“All these robots suffer from the same challenge: they need to anticipate,” says CITRIS researcher Anca Dragan. Doctoral students working with CITRIS Sustainable Infrastructures director Claire Tomlin set out to encourage robots to predict human behavior.
Wired: FEW THINGS IN this world are as exhausting as interacting with humans. You’ve got to maintain eye contact (ugh) and watch for subtle body language (ugh) and pay attention the whole time ( ugh). And if you think that’s tough, wait until you start interacting with robots, which aren’t the sharpest knives in the drawer just yet. It’s going to be hell.
That is unless, of course, a particular breed of roboticist can get humans and machines to form a strange new kind of bond. This is the study of human-robot interaction, or HRI. Labs devoted to solving the many problems that come with working with machines are popping up all over the world.
Pouring energy and grant money into what is essentially robot therapy might seem silly if you’re mostly used to interacting with Roombas. But I can assure you, far more sophisticated machines will soon be entering your life. Security robots are already patrolling malls, while nurse robots deliver medicine and companion robots try to steal your heart.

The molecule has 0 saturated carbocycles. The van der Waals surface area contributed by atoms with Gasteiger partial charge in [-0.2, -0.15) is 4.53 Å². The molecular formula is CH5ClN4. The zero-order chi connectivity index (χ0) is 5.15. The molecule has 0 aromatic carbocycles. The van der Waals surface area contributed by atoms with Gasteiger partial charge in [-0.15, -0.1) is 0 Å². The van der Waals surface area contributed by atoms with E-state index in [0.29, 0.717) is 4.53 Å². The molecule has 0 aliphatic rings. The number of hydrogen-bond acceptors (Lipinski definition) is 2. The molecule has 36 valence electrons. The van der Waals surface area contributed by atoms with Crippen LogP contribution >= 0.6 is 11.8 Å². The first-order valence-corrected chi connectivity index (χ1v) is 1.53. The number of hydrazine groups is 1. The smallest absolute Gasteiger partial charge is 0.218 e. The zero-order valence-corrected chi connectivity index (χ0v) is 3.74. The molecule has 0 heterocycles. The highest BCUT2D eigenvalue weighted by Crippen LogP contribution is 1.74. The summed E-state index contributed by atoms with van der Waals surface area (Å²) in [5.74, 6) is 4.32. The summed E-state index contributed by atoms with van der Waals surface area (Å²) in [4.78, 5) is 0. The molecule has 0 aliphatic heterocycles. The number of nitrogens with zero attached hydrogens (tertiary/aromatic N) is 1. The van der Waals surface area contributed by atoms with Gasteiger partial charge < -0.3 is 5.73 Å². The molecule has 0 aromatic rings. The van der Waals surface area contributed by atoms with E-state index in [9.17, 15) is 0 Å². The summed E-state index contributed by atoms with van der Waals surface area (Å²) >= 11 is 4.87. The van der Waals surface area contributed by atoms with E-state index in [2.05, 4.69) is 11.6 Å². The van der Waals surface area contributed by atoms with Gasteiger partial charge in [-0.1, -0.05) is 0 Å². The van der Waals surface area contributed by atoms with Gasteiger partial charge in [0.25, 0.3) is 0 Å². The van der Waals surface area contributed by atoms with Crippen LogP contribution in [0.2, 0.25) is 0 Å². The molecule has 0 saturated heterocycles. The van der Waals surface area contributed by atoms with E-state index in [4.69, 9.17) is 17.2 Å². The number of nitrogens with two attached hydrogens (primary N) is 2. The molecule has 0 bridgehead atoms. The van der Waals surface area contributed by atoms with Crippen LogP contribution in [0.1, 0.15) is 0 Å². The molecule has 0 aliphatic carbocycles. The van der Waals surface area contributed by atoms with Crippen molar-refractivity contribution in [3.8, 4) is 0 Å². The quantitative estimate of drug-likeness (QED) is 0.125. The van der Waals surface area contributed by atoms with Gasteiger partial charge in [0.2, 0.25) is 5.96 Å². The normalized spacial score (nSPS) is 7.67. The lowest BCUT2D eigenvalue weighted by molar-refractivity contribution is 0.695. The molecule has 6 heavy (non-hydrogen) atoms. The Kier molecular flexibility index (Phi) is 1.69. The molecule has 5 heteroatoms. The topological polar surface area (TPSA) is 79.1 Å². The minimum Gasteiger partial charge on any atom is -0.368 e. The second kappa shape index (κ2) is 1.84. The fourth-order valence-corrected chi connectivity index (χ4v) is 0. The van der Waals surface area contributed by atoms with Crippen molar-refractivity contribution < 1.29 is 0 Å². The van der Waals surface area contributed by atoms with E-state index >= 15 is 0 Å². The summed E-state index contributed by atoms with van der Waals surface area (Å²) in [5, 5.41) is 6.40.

And they’re not always the kind of hulking machines you’d imagine. “People look at robots and they’re made out of metal and they look like they can lift a lot of stuff,” says roboticist Anca Dragan, who studies HRI at UC Berkeley. “They look very, very strong, but not all robots are actually like that.” And a robot’s role will vary dramatically depending on how you engage with it.
Take Kuri. It’s got kind of an R2-D2 vibe going on. It rolls around your house and takes pictures of you. It giggles if you rub its head. But what it doesn’t do is physical labor, so its designers have had to nonverbally telegraph that to the user. That’s why they didn’t give it arms—no sense in getting your hopes up.
Photo: Noah Berger